Jon Hotten blogs here. @theoldbatsman

Comments have now been closed for this article

  • masterstumper on September 28, 2016, 20:01 GMT

    What a pity that the thought of letting youngsters go in for free into CC games didn't come before some counties willingness to let in youngsters in for free at T20 games. Now they are hooked on T20 and cannot get their heads around what is after all, the best and purist form of the game, First class cricket which one way or another sorts out the best players. No player who only ever plays just T20 cricket could ever be called great. The CC shows us who the future England players will be but no one seems to be able to promote it this way.

  • paulhants on September 28, 2016, 19:45 GMT

    Give me the County Chamionship anyday

  • greenkey on September 28, 2016, 9:41 GMT

    Given the amount of interest there is in the CC versus the number of spectators can I suggest a few things to encourage membership and live support.. 1. give members of any county (say Essex for example) the right to use the membership facilities at all grounds in the country. Say for a £5 daily entrance fee. 2. solve the issue of over rates and bad light by encouraging play by fining teams for runs for every over not bowled and ensure that we play more at the margins of light. Dangerous conditions should mean dangerous not just poor light. 3. encourage children to play / come and see real cricket - bring schools - bring clubs - get kids into the grounds - 4. publicise more the work the BBC does - its an amazing service - get it around the country and world. 5. On an issue just to keep interest in expats in cricket. Free up radio coverage for all matches worldwide - I want to be able to listen to TMS anywhere in the world.

  • Nivalink on September 28, 2016, 5:52 GMT

    It builds foundation for cricket. Without first class cricket, you will see poor cricket played in One day and T20 competitions. Eventually cricket is about scoring big runs and taking wickets.First class grind a must for any budding international cricketer. Otherwise you will have lots of T20 specialists who will get swishy swoshy 20s and odd wicket but soon die away.

  • Nutcutlet on September 27, 2016, 18:17 GMT

    The end of another county cricket season and the writing of Jon Hotten seem made for one another. There is something slightly poetic and strongly elegiac in this essay. The longer we live the more important the County Championship becomes... not just for the seasonal shuffle of those long loved and hallowed shires that have become part of our collective cricket conscience - but for the days and seasons and grand cricketers that have delighted us from the careless days in short trousers, to these days of the carefully-smeared sun-block on skin exposed once again to six hours' of fleeting or insistent sunshine. Marriages come and go; children appear, grow and disappear; friends depart and yet county cricket still rolls on, with its endless fascination. I saw Micky Stewart score delightful centuries for Surrey, then Alec appeared. Now he too sits in the pavilion, his distinguished playing career long gone. The fabric of the English sporting summer, our CC - unique, and frankly priceless!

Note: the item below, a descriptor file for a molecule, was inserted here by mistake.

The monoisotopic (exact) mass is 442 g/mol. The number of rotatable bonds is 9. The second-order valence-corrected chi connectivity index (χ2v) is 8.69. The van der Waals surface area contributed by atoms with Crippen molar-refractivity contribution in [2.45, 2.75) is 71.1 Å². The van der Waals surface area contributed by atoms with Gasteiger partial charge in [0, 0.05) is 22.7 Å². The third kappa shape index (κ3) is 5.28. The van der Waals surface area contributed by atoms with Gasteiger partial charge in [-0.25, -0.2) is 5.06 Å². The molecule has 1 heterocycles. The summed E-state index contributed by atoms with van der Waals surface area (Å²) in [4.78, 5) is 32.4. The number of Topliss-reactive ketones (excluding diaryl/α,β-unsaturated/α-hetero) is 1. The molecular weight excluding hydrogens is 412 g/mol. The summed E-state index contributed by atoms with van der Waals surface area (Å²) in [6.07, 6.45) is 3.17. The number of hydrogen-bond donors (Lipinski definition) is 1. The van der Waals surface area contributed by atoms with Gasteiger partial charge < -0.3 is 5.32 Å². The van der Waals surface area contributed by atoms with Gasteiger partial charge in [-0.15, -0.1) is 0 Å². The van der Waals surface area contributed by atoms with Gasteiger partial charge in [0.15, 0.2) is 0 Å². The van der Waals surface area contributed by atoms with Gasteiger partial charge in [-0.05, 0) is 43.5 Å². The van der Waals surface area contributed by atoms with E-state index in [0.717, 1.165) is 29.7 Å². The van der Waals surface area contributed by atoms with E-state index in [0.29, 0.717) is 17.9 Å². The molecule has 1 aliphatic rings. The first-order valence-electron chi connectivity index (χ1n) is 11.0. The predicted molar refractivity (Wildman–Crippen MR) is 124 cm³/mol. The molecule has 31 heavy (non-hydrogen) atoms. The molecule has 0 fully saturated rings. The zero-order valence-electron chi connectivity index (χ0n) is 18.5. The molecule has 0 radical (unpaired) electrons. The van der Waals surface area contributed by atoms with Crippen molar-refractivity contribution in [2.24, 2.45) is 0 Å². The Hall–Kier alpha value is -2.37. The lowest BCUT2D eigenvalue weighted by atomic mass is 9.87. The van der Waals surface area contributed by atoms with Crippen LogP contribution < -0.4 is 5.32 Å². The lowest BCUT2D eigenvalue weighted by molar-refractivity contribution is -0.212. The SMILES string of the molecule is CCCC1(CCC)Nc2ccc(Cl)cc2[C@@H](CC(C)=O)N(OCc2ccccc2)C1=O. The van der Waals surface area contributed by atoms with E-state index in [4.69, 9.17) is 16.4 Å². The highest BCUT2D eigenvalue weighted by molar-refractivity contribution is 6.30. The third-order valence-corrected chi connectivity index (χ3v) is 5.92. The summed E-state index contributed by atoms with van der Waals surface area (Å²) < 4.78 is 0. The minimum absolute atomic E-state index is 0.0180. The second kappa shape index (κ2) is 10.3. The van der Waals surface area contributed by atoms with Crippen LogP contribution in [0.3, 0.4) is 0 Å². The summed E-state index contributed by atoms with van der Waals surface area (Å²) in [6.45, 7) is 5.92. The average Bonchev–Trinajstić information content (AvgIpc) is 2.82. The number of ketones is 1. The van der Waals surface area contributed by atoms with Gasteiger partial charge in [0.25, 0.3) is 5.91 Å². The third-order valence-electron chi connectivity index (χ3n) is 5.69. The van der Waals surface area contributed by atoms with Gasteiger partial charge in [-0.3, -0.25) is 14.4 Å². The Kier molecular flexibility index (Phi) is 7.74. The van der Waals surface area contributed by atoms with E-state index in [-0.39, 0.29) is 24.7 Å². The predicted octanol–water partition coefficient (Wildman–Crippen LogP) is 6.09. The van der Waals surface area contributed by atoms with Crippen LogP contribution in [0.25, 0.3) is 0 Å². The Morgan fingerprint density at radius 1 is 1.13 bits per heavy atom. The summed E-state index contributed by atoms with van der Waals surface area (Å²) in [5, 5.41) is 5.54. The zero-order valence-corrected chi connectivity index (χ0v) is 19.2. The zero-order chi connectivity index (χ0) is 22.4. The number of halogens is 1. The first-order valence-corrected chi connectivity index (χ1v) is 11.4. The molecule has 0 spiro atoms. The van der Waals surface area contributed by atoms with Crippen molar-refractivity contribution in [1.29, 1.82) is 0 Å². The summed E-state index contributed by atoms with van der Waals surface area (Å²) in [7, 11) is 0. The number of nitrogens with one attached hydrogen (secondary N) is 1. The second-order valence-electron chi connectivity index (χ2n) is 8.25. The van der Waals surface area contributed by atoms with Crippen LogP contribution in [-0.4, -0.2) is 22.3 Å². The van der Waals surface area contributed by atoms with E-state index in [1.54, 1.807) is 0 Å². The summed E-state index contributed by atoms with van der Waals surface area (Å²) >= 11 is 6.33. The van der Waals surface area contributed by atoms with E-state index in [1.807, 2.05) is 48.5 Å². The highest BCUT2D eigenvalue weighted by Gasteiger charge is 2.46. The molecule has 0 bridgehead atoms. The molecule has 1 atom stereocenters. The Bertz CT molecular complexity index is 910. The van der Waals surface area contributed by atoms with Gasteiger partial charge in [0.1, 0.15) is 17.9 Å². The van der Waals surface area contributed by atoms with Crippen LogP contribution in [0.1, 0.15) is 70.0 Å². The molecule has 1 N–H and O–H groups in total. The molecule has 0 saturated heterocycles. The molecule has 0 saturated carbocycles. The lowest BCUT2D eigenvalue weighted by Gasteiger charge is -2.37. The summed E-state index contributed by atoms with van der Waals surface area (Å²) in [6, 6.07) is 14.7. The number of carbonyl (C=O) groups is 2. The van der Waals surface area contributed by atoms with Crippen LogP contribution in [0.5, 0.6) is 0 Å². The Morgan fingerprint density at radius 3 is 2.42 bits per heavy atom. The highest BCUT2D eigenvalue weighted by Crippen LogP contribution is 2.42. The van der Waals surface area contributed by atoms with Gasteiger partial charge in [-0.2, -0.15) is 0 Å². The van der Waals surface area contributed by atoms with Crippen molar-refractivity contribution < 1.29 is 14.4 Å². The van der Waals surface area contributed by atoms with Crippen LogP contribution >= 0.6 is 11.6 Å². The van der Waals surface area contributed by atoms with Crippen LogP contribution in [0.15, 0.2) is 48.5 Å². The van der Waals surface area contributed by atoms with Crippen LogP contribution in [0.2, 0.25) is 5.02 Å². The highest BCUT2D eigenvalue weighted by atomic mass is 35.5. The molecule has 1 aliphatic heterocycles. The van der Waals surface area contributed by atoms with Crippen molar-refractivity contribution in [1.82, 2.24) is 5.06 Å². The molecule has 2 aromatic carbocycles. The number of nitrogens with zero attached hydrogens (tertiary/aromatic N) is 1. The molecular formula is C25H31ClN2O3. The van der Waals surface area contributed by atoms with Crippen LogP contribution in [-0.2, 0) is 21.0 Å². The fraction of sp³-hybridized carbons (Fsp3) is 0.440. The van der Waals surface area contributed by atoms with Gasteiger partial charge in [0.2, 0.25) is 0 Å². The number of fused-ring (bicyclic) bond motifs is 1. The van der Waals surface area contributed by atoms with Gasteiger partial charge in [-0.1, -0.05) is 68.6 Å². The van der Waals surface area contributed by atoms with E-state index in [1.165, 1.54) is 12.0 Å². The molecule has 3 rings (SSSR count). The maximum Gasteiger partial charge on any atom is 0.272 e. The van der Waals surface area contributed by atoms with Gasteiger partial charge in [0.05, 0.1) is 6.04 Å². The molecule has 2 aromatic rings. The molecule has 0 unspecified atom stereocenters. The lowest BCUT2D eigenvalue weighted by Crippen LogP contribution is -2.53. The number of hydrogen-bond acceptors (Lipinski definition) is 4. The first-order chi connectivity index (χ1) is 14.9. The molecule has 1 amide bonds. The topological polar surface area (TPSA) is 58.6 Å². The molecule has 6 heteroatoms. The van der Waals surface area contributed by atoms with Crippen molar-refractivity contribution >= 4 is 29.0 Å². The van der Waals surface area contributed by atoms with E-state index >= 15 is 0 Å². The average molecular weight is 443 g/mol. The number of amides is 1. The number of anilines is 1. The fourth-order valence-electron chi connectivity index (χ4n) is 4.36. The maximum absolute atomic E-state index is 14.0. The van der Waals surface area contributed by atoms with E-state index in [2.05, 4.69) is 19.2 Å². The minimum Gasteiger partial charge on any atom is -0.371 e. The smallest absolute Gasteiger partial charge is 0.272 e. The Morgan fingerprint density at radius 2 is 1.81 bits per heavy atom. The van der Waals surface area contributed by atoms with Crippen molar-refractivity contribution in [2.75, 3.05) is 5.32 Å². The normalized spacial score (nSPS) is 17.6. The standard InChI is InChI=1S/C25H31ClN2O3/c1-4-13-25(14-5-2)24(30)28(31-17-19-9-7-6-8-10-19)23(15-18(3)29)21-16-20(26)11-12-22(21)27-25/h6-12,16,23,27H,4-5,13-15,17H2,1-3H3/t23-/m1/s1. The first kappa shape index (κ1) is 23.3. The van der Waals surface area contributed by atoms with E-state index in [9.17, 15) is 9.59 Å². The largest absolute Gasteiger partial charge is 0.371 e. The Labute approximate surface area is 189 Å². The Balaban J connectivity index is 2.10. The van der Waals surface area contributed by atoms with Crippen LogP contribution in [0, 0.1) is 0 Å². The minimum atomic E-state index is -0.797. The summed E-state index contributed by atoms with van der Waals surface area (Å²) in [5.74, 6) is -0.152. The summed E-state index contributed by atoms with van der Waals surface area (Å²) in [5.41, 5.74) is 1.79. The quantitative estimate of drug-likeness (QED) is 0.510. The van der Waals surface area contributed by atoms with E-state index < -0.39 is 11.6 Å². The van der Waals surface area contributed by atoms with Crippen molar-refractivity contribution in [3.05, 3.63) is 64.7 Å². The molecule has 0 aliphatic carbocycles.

• willsrustynuts on September 27, 2016, 15:54 GMT

    County cricket is as discreet (syn. careful, circumspect, cautious, wary) as it is discrete (syn. separate, distinct, individual, detached, disconnected - for example, what other sport has contrived finishes). Take the definitions as you will, I am sure we can all find suitable adjectives from that list?

  • ChewtonMendip on September 27, 2016, 11:53 GMT

    First-class cricket is a beautiful, fascinating, revealing thing. It doesn't matter what year it is or what age we live in. It's a beautiful thing in itself. Its history just adds to the meaning of the county championship each season. Can't bear the ignorant people who just trot out the 'no one's interested in county cricket' line while knowing nothing of what they speak. I've been amazed by how many people at work this week have come up to me to talk about the finale of the Championship season (knowing I'm a Somerset supporter). Let's just hope the ECB don't get their way and end up destroying the county championship and domestic first-class cricket as they seem intent on doing. First-class cricket is the perfect antidote to the 3 minute culture (maybe that's been reduced to 3 second culture now). Interestingly the players themselves still regard first-class cricket as the true test of a cricketer. For me it's the most wonderful aspect of life in England.

  • RightArmUltraSlow on September 27, 2016, 11:00 GMT

    You had me at "hundreds of thousands were there in spirit"

  • BrisPete on September 27, 2016, 9:58 GMT

    Those of us who watch cricket understand something that the administrators appear not to - that the County Championship is a fantastic competition. Long may it continue (preferably without the money men tinkering with it every season).

  • Gallifrey on September 27, 2016, 8:43 GMT

    Honestly, the county championship is just a good streaming service away from relevance again. If all the first division counties had the service Notts and Glamorgan have got online (maybe improve it a touch so it isn't just a single still camera), then those from all over the world will follow it closer. I know personally there are big gulfs in the test calendar where those of us who don't like hit n giggle would like something to watch, and the county game would be perfect for that.